If you're a fellow Nerdy History Person, then likely you, too, spend a great deal of time looking at images on the Internet, squirreling them away in endless desktop files and on Pinterest. Sometimes those images just seem to belong together, whether there's any historical reason for them to be linked or not.
To me, the portraits of these two ladies look like long-separated friends. Both were painted in the early 1770s. The lady, upper left, is now unknown, her identity lost over time. She was painted by Joseph Wright around 1770, and most likely in Liverpool. From the luxury of her clothes and setting, she was obviously wealthy, and she is shown at her genteel needlework (I think it's netting), her gold-fringed work bag on the table beside her. One authority speculates that she was "nouveau riche."
Wright was working hard to establish his career as a portraitist, competing (and, to his frustration, not succeeding) against the big names like Thomas Gainsborough and Sir Joshua Reynolds for more fashionable commissions. So it's likely that this woman was a prosperous merchant's wife, not a titled lady, and as lovely as this portrait is, it wouldn't have been copied as an engraving to be sold in print shops, the way portraits of royalty and the celebrities of the day would have been.
It's a very different case with the second lady, lower right. Margaret Kemble Gage was born in New Jersey to one of the more socially prominent and well-connected families in the colonies, and she had furthered her position by marrying Thomas Gage, the commander-in-chief of the British forces in North America. His officers referred to her as "The Duchess," and her beauty and charm made her place in New York society before the Revolution as close to nobility as the city possessed. She was painted by Boston native John Singleton Copley (1738-1815) in 1771. The portrait received considerable acclaim, and in 1772 was sent to London, where it was displayed at the Society of Artists.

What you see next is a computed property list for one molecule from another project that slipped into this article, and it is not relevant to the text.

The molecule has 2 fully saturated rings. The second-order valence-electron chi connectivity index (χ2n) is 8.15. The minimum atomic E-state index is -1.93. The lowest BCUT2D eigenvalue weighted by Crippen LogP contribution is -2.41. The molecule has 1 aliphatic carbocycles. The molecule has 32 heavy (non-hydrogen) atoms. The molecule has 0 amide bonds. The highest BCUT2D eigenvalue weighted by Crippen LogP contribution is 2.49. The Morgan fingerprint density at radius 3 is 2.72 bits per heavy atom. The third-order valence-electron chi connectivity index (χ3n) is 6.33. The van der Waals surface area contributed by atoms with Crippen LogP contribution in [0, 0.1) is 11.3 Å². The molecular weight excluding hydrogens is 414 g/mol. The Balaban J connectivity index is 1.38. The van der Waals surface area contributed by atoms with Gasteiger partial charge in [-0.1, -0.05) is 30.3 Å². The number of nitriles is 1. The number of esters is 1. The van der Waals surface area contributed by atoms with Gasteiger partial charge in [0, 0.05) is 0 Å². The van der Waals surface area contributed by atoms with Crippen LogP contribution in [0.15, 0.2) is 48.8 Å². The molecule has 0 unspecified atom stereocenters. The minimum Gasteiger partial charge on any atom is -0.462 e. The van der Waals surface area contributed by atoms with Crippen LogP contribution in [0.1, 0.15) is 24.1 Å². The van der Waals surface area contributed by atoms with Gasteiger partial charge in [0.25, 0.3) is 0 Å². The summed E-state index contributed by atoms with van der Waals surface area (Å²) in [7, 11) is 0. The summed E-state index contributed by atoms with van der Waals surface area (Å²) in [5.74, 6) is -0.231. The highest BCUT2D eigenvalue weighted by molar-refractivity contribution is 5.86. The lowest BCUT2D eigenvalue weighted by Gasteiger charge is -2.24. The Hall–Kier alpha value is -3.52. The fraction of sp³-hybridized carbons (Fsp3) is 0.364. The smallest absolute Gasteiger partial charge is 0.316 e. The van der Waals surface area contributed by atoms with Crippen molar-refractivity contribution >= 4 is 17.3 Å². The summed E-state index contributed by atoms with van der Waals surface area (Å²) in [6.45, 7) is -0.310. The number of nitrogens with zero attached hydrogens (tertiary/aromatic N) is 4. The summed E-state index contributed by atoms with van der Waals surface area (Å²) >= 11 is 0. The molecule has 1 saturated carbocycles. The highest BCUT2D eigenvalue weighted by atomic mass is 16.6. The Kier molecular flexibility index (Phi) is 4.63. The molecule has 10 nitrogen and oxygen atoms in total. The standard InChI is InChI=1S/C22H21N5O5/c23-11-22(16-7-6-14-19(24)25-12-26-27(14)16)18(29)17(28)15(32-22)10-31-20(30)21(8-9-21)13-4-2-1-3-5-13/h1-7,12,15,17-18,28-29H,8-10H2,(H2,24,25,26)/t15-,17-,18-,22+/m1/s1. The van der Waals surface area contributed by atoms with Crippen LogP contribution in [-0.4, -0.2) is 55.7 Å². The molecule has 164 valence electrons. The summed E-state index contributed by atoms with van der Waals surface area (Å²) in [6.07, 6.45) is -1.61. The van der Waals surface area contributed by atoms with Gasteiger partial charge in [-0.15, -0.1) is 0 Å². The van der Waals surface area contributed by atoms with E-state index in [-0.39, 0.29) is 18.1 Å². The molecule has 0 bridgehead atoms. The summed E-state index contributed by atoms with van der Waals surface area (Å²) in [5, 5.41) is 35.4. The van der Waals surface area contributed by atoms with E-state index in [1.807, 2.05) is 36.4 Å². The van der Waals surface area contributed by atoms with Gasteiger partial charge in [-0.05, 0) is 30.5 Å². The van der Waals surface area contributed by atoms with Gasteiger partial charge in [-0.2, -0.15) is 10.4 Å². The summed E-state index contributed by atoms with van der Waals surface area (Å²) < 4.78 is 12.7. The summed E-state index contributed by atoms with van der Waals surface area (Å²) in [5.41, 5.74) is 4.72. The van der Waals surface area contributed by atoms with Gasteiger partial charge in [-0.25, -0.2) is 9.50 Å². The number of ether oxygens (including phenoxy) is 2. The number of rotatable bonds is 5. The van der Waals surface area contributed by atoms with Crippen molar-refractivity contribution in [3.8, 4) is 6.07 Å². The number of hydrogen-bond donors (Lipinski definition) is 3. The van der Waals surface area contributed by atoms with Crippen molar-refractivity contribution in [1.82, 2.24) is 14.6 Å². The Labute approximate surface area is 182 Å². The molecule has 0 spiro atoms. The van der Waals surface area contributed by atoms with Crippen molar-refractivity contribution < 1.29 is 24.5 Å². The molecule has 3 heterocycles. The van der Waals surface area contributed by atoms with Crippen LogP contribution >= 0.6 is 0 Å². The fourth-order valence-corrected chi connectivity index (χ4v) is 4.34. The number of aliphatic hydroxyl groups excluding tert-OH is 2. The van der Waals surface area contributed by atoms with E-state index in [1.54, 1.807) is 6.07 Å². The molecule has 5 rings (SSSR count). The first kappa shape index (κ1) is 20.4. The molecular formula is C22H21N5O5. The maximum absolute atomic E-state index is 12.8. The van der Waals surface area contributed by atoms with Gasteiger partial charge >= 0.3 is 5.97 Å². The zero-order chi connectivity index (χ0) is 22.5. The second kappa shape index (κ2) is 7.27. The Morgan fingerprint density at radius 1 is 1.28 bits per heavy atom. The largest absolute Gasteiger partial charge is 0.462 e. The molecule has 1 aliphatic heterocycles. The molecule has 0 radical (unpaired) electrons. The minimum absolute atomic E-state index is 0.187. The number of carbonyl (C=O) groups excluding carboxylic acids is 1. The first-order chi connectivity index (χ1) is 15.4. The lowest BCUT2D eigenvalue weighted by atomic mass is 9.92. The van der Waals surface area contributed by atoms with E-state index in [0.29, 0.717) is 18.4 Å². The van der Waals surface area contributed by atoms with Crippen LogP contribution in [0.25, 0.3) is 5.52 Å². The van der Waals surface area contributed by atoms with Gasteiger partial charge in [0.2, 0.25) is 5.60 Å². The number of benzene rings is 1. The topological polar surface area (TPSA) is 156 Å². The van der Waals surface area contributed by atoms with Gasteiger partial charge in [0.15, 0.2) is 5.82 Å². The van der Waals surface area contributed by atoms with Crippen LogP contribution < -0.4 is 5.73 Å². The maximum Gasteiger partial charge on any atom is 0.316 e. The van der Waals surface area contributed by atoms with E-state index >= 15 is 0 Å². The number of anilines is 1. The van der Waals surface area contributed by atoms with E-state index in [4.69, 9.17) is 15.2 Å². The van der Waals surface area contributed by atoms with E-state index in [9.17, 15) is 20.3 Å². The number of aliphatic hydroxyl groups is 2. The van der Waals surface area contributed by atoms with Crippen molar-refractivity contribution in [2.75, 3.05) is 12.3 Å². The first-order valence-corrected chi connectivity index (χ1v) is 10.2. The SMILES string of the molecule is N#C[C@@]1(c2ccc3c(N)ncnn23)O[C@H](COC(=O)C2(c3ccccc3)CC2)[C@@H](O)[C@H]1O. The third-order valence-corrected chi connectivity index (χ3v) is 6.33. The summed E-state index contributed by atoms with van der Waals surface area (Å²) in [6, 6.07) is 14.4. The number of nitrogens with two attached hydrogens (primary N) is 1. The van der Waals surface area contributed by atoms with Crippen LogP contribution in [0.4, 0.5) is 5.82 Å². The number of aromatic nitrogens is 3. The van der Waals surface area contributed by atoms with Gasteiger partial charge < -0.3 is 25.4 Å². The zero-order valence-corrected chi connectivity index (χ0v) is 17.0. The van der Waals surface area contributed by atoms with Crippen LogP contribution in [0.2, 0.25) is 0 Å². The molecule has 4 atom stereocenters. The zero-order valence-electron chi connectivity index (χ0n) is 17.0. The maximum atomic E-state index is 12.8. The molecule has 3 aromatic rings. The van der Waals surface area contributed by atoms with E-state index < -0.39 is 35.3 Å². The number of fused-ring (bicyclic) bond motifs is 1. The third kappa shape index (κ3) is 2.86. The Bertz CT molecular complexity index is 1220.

Copley was the most accomplished of the colonial artists, prodigiously gifted. It's impossible to know how he became so skillful so far removed from the artistic centers in Europe. He would have seen the work of Gainsborough and Reynolds as well as of Old Masters only through line engravings, and perhaps painted copies owned by his wealthy patrons. He longed for the opportunities and inspiration of Europe, and in 1774, on the eve of the American Revolution, he finally sailed for England, never to return.
It's highly unlikely that these two portraits could have influenced the other, or that each artist even knew of the other portrait's existence. They were painted at the same time, with an ocean between them. It's pure but uncanny coincidence that both ladies are dressed in the same old-rose color silk, and the same style costume, a Turkish-inspired form of fancy-dress/casual clothing called a sultana, a popular choice for 18th c. portraits. They're both wearing this costume with stylish, daring informality, the relaxed shape of their bodies and breasts showing they're without stays. Patterned sashes, gauzy scarves, and strands of pearls woven through their hair and around their sleeves complete the sense of exoticism.
Yet as much alike as their costumes are, I think it's how their faces are painted that made me link them together in my head. Both are undeniably beautiful women, but their beauty isn't idealized and flattered into bland prettiness, the too-aggressive Photoshopping of the 18th c. These two ladies are painted as individuals, as women you'd like to have conversations with; they look interesting. If I were one of them, this is how I'd liked to be painted, too.
But that's just my rambling. What do you think of these two portraits? Which do you prefer?
For more about 18th c. sultanas, please see this subsequent post.
Above: Portrait of a Woman, by Joseph Wright (Wright of Derby), c. 1770, Metropolitan Museum of Art. Below: Mrs. Thomas Gage, by John Singleton Copley, 1771, Timken Museum of Art.
There’s a big difference in how we use history. But we’re equally nuts about it. To us, the everyday details of life in the past are things to talk about, ponder, make fun of -- much in the way normal people talk about their favorite reality show.
We talk about who’s wearing what and who’s sleeping with whom. We try to sort out rumor or myth from fact. We thought there must be at least three other people out there who think history’s fascinating and fun, too. This blog is for them.